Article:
BT

GOTO Berlin: Microservices as an Alternative to Monoliths

by Jan Stenberg on Oct 17, 2013 |

Are we building systems that are too big, bigger than they need to be, James Lewis, a principle consultant at ThoughtWorks, started his presentation at the GOTO Berlin Conference when talking about "Microservices - adaptive architectures and organisations". There are examples where up to 90% of the total cost of ownership incurs after the launch of a system. There are also lots of examples of projects where we as an industry have spent a huge amount of money on building very large, complex and ultimately unsuccessful systems.

James’ experiences at large organisations where a traditional way of building systems is to put all functionality in one big application, with one big database and the problems this creates, has led him into a path of building systems where entirely separate business capabilities are kept separate in smaller parts, as microservices, each with their own database.

His first step on this path is the idea of hexagonal business capabilities and refers to Alistair Cockburn’s Hexagonal Architecture. One single business capability or functionality, together with its own data, forms a hexagon, a bounded context using DDD terms. All these hexagons are then put together in a larger hexagon, eventually forming a system.

His next step concerns a uniform interface for all services. A common integration technology when building system in isolation has been integration with direct database access. Problems with this is that it tightly couples different parts of a system, logic and data gets easily scattered all over the system and it becomes difficult to predict effect of changes. James prefers to use the ways of integration that the Web so successfully uses, based on http, html and hypermedia, and therefore uses REST for communication. Two standard application protocols James finds useful together with REST are Atom and AtomPub.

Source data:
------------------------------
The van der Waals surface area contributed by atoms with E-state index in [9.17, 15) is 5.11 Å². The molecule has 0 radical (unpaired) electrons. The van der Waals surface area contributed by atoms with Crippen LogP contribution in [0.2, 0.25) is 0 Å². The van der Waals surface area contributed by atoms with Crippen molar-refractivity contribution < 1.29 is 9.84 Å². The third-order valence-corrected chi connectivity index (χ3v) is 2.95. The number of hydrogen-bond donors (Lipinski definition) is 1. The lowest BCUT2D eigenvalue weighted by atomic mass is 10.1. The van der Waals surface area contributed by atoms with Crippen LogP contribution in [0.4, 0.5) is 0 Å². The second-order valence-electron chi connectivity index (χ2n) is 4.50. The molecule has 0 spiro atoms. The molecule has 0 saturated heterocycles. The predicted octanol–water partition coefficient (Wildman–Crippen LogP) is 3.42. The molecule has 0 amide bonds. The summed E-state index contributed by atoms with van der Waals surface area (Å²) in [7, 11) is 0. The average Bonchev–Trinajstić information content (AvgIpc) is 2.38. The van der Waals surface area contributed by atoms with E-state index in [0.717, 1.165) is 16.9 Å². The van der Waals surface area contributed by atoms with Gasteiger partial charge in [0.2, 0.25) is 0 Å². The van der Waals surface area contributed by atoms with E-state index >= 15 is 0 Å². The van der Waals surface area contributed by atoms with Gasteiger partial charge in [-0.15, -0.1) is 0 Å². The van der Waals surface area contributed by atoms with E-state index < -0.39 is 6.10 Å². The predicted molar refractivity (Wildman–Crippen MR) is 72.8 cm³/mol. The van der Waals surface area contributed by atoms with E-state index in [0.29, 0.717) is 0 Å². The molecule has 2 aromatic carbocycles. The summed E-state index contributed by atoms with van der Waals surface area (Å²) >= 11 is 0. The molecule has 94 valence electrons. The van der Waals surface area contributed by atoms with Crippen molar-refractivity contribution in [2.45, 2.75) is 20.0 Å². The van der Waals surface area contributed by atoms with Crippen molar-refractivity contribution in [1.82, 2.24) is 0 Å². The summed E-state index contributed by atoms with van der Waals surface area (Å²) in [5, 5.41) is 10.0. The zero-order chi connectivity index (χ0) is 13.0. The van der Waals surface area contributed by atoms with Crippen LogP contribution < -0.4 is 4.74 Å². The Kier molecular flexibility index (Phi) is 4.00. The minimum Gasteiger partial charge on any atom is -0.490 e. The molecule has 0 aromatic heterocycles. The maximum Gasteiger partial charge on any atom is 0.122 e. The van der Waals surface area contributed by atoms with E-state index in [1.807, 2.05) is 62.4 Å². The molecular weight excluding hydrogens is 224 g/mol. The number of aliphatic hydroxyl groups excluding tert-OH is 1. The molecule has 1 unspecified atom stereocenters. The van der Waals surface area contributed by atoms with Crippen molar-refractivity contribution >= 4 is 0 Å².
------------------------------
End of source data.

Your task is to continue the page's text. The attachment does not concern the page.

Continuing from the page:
James believes that all these small services should obey the Single Responsibility Principle and that the principle should apply at every level of abstraction, from objects to subsystems business capabilities, and all the way up to the system.

In his final step James looked into scalability. Building a single large system with all functionality makes it hard or impossible to scale different parts of the system. If some parts have a high load and other a much lower load they must still run with the same capacity. With small services they can be deployed on different servers using different number of servers. Another advantage is that different services can be implemented on different platforms. A vital factor when using many small services is to automate monitoring and deployment e.g. using programmable infrastructure. Advances in virtualization and Infrastructure as a Service, IAAS, providers during the last couples of years makes this possible.

The GOTO Berlin Conference 2013 is the first GOTO conference in Berlin, with over 400 attendees and about 80 speakers.

Hello stranger!

You need to Register an InfoQ account or to post comments. But there's so much more behind being registered.

Get the most out of the InfoQ experience.

Tell us what you think

Allowed html: a,b,br,blockquote,i,li,pre,u,ul,p

Email me replies to any of my messages in this thread
Community comments

Allowed html: a,b,br,blockquote,i,li,pre,u,ul,p

Email me replies to any of my messages in this thread

Allowed html: a,b,br,blockquote,i,li,pre,u,ul,p

Email me replies to any of my messages in this thread

Discuss

Educational Content

General Feedback
Bugs
Advertising
Editorial
InfoQ.com and all content copyright © 2006-2013 C4Media Inc. InfoQ.com hosted at Contegix, the best ISP we've ever worked with.
Privacy policy
BT